“If you’re basing a lot of trust in a lot of kids with a short window of success, that is risky,” Zduriencik said.

“They’re talented, but how quickly they become legitimate big-league starters is yet to be seen.”

Zduriencik signed veteran right-hander Scott Baker to a minor-league contract and might add another pitcher on a similar deal in the next few days as insurance. Baker missed the 2012 season and a large part of 2013 while recovering from elbow surgery. He pitched in just three MLB games last year. The Mariners hope he can return to the pitcher he was with the Twins where he combined to go 46-28 with a 3.92 ERA from 2008 to 2011.

The outfield situation is more confusing. The Mariners have a slew of candidates, but all have flaws or limitations. They don’t have a true center fielder. Michael Saunders is the likely candidate, but he has yet to put a full season together. The other options would be the oft-injured Franklin Gutierrez and rookie Abraham Almonte.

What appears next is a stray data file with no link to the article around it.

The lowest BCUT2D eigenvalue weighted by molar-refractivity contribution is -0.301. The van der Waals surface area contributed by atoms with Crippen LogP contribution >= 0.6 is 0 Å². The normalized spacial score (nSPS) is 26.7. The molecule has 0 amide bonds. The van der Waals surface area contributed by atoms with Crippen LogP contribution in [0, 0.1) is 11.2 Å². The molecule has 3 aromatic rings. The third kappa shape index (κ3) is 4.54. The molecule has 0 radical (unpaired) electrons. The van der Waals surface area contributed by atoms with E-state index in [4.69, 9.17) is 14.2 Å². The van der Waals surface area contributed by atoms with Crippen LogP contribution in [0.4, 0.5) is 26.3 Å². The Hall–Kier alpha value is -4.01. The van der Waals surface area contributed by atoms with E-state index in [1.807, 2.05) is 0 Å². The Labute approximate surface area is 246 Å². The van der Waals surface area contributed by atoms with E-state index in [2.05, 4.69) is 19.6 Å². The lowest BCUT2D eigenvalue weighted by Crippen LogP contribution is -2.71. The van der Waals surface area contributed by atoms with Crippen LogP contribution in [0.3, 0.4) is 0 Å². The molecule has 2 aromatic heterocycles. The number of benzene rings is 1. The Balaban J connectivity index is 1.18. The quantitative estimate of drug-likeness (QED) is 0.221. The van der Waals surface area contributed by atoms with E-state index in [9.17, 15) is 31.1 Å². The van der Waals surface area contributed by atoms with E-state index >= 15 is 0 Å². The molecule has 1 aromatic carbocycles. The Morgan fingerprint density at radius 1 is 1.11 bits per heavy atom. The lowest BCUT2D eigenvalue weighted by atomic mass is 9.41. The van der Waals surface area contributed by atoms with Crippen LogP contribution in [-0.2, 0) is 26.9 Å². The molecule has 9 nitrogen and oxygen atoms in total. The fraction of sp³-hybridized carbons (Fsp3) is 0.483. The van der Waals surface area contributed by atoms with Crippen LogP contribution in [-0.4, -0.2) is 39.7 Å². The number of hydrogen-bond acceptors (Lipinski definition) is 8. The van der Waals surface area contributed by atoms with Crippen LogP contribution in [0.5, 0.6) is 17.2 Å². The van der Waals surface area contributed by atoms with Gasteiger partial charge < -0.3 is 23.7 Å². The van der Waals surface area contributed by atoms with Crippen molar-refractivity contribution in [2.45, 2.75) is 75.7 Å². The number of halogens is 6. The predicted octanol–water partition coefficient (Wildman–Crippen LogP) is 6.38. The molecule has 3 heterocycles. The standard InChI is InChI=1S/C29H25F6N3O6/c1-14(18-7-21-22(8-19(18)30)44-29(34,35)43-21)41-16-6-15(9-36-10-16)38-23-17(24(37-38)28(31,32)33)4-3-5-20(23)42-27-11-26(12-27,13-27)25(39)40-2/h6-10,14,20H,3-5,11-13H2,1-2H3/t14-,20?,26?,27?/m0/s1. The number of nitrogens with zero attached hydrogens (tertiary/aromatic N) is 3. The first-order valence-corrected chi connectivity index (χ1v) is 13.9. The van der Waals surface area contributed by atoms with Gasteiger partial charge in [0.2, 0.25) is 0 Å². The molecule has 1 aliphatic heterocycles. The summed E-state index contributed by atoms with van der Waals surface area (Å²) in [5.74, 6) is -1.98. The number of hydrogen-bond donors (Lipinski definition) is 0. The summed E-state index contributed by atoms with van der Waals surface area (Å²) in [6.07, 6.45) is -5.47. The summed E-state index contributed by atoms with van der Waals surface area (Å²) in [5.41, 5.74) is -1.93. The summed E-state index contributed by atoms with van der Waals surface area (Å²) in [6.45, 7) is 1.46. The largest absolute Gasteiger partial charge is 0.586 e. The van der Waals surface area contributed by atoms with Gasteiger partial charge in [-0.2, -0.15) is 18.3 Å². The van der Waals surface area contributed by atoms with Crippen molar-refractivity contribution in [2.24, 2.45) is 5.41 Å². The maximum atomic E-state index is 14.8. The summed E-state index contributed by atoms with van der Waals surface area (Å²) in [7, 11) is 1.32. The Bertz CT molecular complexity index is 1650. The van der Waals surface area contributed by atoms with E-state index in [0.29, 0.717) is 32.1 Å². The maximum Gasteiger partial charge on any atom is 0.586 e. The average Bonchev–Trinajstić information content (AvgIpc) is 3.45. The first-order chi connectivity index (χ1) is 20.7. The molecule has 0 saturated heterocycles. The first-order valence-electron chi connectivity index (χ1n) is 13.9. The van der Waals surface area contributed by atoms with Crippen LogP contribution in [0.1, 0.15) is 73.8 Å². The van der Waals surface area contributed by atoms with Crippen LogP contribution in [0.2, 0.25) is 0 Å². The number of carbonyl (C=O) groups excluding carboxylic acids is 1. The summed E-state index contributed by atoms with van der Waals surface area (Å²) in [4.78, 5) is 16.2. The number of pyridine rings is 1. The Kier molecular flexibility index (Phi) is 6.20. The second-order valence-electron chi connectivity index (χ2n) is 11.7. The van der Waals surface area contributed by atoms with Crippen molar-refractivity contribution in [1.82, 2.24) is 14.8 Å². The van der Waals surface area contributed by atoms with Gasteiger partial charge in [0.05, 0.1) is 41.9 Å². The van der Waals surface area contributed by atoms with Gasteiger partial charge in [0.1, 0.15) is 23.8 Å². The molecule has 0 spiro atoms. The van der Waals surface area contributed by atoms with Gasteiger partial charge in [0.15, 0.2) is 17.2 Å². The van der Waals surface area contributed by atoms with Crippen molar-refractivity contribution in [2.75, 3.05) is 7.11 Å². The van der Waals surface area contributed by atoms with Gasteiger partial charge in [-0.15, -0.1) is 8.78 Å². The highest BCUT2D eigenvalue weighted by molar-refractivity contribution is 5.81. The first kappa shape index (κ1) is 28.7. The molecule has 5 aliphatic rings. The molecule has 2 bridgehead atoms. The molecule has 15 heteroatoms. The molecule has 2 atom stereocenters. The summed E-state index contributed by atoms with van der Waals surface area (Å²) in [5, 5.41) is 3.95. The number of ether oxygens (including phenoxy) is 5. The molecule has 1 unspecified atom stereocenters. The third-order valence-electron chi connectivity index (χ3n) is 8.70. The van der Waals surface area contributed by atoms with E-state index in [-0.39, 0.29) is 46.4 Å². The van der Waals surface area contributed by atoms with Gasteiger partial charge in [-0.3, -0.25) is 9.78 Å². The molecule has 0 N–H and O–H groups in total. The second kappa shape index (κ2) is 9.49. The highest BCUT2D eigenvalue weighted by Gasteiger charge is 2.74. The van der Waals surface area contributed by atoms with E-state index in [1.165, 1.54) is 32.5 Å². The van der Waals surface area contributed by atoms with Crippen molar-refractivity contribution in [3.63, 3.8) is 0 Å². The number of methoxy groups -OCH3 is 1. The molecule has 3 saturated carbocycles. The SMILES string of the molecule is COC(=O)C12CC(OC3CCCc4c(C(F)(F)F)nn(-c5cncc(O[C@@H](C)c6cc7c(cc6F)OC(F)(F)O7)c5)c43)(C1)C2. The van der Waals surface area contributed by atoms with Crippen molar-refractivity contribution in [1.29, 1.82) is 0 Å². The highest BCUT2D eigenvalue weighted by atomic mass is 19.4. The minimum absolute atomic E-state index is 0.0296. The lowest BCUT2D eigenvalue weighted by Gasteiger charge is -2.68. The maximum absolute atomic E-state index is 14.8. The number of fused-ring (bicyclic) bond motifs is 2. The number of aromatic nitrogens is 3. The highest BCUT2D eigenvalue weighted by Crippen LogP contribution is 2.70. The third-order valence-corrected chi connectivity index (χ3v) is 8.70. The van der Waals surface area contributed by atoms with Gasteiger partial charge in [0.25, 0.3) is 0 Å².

Dustin Ackley, who just converted to outfield last season, will vie for time in left field with Logan Morrison, who is coming off two knee surgeries in 13 months. The Mariners could use Hart in right field, but not on an everyday basis since he’s also coming off multiple surgeries and missed all of last season. Hart will have to play some first base and also DH, as will Morrison.

If the Mariners sign free agent Nelson Cruz in the next few days, which is a distinct possibility, then the outfield situation becomes more muddled.

But they have until March 31 to figure it all out.

“We need to grow, have this team jell, have these guys be the best players they can be,” Zduriencik said. “Lloyd keeps saying, ‘I don’t fear anybody.’ We have good teams in the division. So what? If we play well, we can play with anybody.”